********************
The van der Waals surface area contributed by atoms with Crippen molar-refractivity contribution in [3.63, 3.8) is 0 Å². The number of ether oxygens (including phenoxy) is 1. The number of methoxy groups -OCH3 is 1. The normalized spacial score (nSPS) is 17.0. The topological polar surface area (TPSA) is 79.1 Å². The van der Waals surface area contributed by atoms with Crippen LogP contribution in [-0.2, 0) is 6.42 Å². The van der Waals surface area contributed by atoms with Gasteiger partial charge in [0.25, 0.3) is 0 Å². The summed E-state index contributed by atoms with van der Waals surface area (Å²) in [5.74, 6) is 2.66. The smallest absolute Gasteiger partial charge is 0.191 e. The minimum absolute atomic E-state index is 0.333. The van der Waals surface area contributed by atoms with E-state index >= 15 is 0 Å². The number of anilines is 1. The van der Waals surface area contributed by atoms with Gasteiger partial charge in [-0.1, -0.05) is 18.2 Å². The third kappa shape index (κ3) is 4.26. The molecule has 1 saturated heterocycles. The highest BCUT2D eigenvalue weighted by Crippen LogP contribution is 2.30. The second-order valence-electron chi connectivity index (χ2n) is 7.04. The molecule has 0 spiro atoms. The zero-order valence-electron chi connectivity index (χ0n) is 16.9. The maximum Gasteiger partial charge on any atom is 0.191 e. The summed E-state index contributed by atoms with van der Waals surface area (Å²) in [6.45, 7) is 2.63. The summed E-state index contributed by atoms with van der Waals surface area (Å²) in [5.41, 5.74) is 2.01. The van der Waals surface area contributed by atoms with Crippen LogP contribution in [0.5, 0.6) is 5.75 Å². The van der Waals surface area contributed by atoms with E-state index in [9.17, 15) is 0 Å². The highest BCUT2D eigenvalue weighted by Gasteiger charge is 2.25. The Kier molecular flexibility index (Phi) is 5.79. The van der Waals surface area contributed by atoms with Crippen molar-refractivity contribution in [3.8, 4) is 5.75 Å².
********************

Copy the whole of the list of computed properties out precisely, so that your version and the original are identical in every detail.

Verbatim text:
The van der Waals surface area contributed by atoms with Crippen molar-refractivity contribution in [3.63, 3.8) is 0 Å². The number of ether oxygens (including phenoxy) is 1. The number of methoxy groups -OCH3 is 1. The normalized spacial score (nSPS) is 17.0. The topological polar surface area (TPSA) is 79.1 Å². The van der Waals surface area contributed by atoms with Crippen LogP contribution in [-0.2, 0) is 6.42 Å². The van der Waals surface area contributed by atoms with Gasteiger partial charge in [0.25, 0.3) is 0 Å². The summed E-state index contributed by atoms with van der Waals surface area (Å²) in [5.74, 6) is 2.66. The smallest absolute Gasteiger partial charge is 0.191 e. The minimum absolute atomic E-state index is 0.333. The van der Waals surface area contributed by atoms with E-state index >= 15 is 0 Å². The number of anilines is 1. The van der Waals surface area contributed by atoms with Gasteiger partial charge in [-0.1, -0.05) is 18.2 Å². The third kappa shape index (κ3) is 4.26. The molecule has 1 saturated heterocycles. The highest BCUT2D eigenvalue weighted by Crippen LogP contribution is 2.30. The second-order valence-electron chi connectivity index (χ2n) is 7.04. The molecule has 0 spiro atoms. The zero-order valence-electron chi connectivity index (χ0n) is 16.9. The maximum Gasteiger partial charge on any atom is 0.191 e. The summed E-state index contributed by atoms with van der Waals surface area (Å²) in [6.45, 7) is 2.63. The summed E-state index contributed by atoms with van der Waals surface area (Å²) in [5.41, 5.74) is 2.01. The van der Waals surface area contributed by atoms with Crippen LogP contribution in [0.5, 0.6) is 5.75 Å². The van der Waals surface area contributed by atoms with E-state index in [9.17, 15) is 0 Å². The highest BCUT2D eigenvalue weighted by Gasteiger charge is 2.25. The Kier molecular flexibility index (Phi) is 5.79. The van der Waals surface area contributed by atoms with Crippen molar-refractivity contribution in [3.8, 4) is 5.75 Å².